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St Bede's Catholic College Chisholm - Open for Business

Posted on 26 February 2018
St Bede's Catholic College Chisholm - Open for Business

CaSPA principal, John Murphy [far right in first row above] reflects on the First Week of school life for his brand new College - St Bedes in the Maintland Newcastle Diocese:

After 12 months of intensive planning the day had finally come when St Bede's would be open for business.  Friday 2 February 2018 would enter the history books as the day that St Bede's Catholic College Chisholm would welcome 109 Year 7 students as its first ever cohort.  Not since the opening of St Paul's Booragul in 1984 had another secondary school in the Maitland Newcastle Diocese opened.  With the Maitland Newcastle region experiencing unprecedented population growth and a higher than proportional increase in enrolment applications and after years of prudent financial management, the area of Chisholm within the new estate of Waterford County was chosen as the new site for St Bede's.  Preceded by the establishment of an adjoining Catholic primary school, St Aloysius, where student numbers had skyrocketed past all predictions to 500+.  St Bede's would commence with a single Year 7 cohort with a plan of expanding one cohort per year until 2023 where a Year 7 12 co-educational school of a 1,000+ would be fully operational. 
With an initial staff of two, myself as Principal and an Office Manager (Rachel Quirk), for the first three terms of 2017, the staff was to grow to five in Term 4 with the addition of an Assistant Principal (Brett Donohoe), a Student Coordinator (Jasmine Hutchinson), and a Learning Support Coordinator (Amy Butler).   With the appointment of three other Study Coordinators and numerous other staff members, the preparation during Term 4 and the weeks leading up to our opening day had to reflect the way we wanted the students to be taught collaborative, engaging and effective.  Embracing a contemporary learning approach, with the newly launched CSO Learning Framework at its core, processes were strategically put into place to commence with a specially locally designed intensive four-week transition program concluding with a three-day camp before moving into an individually designed curriculum that would consist of a balance of paired subjects running concurrently with subject specific lessons.
With an unfortunate delay in the opening of the first of the four buildings, an enormous investment of funds went into what we called a 'Flexible Learning Village (FLV)' which was a number of modern air-conditioned demountable classrooms.  Replicating the modern contemporary design of the four buildings, the FLV was to be furbished with quality modern furniture which could be retained in case of any future delays in the opening of the other buildings and for its continued use by the school and possibly by community groups.  The completion of some significant works, such as the laying of turf, extended into the late afternoon of 1 February a day before the Official Opening.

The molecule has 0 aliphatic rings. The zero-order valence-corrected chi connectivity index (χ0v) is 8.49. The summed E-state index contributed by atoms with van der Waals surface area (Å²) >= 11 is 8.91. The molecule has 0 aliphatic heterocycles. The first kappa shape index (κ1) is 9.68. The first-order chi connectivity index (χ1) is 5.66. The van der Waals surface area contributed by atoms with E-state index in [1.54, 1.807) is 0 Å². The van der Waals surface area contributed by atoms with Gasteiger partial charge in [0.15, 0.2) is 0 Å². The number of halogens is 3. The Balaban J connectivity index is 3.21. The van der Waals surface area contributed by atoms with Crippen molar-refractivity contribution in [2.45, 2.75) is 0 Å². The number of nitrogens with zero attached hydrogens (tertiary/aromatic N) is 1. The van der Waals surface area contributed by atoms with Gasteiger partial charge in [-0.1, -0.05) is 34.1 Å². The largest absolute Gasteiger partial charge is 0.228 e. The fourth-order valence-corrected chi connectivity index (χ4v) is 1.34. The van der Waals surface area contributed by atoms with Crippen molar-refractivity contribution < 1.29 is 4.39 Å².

When the big day arrived on Friday 1 February with the opening of St Bede's, I was as nervous and excited as my first day of teaching career back in 1984 which co-incidentally was the same year as when the last secondary school in the Diocese had opened some 34 years ago.  Waiting out the front of the school site while the staff busily prepared for our Opening Assembly, the first ever St Bede's students started to arrive shortly after 8.00pm.  To be able to individually welcome and to be photographed with each of these pioneer students and their families was an enormous honour and made the previous 12 months of non-stop planning all worth-while.  The opening assembly included a welcome to people from the CSO Aboriginal Education Officer (Louise Campbell), key note addresses from our Director (Doctor Michael Slattery) and myself as the Foundation Principal, a blessing from our Parish Priest (Father Paul O'Neil).  Attended by many parents and guests, the students were perfectly behaved and engaged which would set the context for a truly memorable great first day.  With smiles, laughter and joy, the next hour was spent mixing with our guests and parents over a lavish morning tea while students commenced their education with an equally happy and excited staff.
Friday 2 February would not only be historical in the journey of Catholic education in the Maitland Newcastle Diocese but on a personal level would mark the happiest and most professionally rewarding day of my long teaching career.

Tags: CaSPA Case Study Catholic Secondary Principals Australia

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